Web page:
Craig Marriner

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Craig Marriner (born 1974) is a novelist from Rotorua, New Zealand. His 2001 novel Stonedogs won a Montana New Zealand Book Award and in 2003 the film rights were sold to Australian production company Mushroom Pictures, a film based on the book is currently in production. His second novel Southern Style was published in 2006. He is currently working on a third novel about a group of backpackers trekking through Europe during the 2003 invasion of Iraq[1]

Early life[edit]

Marriner was born in Rotorua and has a "strictly working-class background", his father was a forestry worker before being made redundant. He left secondary school before completing his final year, describing himself as being "on the edge of the rails by then." He moved to the remote town of Mount Magnet, Western Australia with the intention of getting a mining job, and worked doing geological sampling. He subsequently spend four years working in Europe.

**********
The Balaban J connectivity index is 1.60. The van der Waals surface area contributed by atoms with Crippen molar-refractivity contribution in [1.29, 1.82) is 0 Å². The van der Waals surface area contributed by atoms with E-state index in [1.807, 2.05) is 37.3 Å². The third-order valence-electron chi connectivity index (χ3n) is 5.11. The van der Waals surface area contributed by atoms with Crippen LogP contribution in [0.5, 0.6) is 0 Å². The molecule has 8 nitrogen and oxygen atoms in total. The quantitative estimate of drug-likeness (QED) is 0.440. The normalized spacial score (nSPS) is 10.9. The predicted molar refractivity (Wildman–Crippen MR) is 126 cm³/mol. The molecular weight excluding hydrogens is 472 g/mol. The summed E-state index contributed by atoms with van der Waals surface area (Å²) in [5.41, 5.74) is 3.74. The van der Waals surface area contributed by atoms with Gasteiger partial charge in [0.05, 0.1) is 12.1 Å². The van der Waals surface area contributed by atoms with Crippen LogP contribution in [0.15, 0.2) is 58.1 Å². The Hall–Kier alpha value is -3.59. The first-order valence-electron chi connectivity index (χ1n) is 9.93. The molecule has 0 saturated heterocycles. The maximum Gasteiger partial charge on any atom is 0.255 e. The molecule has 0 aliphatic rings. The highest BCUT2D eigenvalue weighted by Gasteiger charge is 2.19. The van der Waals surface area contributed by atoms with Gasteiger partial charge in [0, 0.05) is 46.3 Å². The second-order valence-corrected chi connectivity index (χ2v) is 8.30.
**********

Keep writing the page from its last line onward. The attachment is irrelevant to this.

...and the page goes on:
He describes himself as wanting to be seen as "a Kiwi art house youth culture-type writer."[2] Influences on his work are George Orwell, Kurt Vonnegut and Hunter S Thompson, as well as journalist Robert Fisk and Marxist theorist Leon Trotsky.[1] His writing style has been compared to Scottish novelist Irvine Welsh.[2]


  1. ^ a b "Marriner returns". Rotorua Daily Post. 2006-05-05. 
  2. ^ a b "Hard lines of reality". The New Zealand Herald. 2001-09-29. 

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